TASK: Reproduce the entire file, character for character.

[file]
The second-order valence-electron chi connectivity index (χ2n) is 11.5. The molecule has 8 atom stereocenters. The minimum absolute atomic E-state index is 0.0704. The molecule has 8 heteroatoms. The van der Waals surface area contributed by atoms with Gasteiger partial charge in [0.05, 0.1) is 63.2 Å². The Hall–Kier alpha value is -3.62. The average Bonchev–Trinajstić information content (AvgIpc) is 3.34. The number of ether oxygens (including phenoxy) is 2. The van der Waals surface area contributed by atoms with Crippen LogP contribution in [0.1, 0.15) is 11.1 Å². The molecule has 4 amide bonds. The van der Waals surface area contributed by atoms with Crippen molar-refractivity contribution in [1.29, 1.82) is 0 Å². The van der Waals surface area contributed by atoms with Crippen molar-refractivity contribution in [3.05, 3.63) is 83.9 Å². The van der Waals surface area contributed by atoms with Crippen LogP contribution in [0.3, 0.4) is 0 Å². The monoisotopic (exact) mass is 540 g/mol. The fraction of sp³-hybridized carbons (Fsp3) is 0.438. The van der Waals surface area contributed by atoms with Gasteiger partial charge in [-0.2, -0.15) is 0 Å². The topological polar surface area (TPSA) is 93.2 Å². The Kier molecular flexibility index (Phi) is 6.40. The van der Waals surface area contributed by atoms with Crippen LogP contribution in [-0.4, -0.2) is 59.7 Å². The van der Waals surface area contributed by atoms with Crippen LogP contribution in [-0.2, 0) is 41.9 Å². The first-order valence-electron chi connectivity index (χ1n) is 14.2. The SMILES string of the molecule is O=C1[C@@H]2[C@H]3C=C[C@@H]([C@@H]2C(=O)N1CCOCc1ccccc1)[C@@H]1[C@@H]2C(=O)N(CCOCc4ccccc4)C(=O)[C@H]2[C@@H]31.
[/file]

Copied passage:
The second-order valence-electron chi connectivity index (χ2n) is 11.5. The molecule has 8 atom stereocenters. The minimum absolute atomic E-state index is 0.0704. The molecule has 8 heteroatoms. The van der Waals surface area contributed by atoms with Gasteiger partial charge in [0.05, 0.1) is 63.2 Å². The Hall–Kier alpha value is -3.62. The average Bonchev–Trinajstić information content (AvgIpc) is 3.34. The number of ether oxygens (including phenoxy) is 2. The van der Waals surface area contributed by atoms with Crippen LogP contribution in [0.1, 0.15) is 11.1 Å². The molecule has 4 amide bonds. The van der Waals surface area contributed by atoms with Crippen molar-refractivity contribution in [1.29, 1.82) is 0 Å². The van der Waals surface area contributed by atoms with Crippen molar-refractivity contribution in [3.05, 3.63) is 83.9 Å². The van der Waals surface area contributed by atoms with Crippen LogP contribution in [0.3, 0.4) is 0 Å². The monoisotopic (exact) mass is 540 g/mol. The fraction of sp³-hybridized carbons (Fsp3) is 0.438. The van der Waals surface area contributed by atoms with Gasteiger partial charge in [-0.2, -0.15) is 0 Å². The topological polar surface area (TPSA) is 93.2 Å². The Kier molecular flexibility index (Phi) is 6.40. The van der Waals surface area contributed by atoms with Crippen LogP contribution in [-0.4, -0.2) is 59.7 Å². The van der Waals surface area contributed by atoms with Crippen LogP contribution in [-0.2, 0) is 41.9 Å². The first-order valence-electron chi connectivity index (χ1n) is 14.2. The SMILES string of the molecule is O=C1[C@@H]2[C@H]3C=C[C@@H]([C@@H]2C(=O)N1CCOCc1ccccc1)[C@@H]1[C@@H]2C(=O)N(CCOCc4ccccc4)C(=O)[C@H]2[C@@H]31.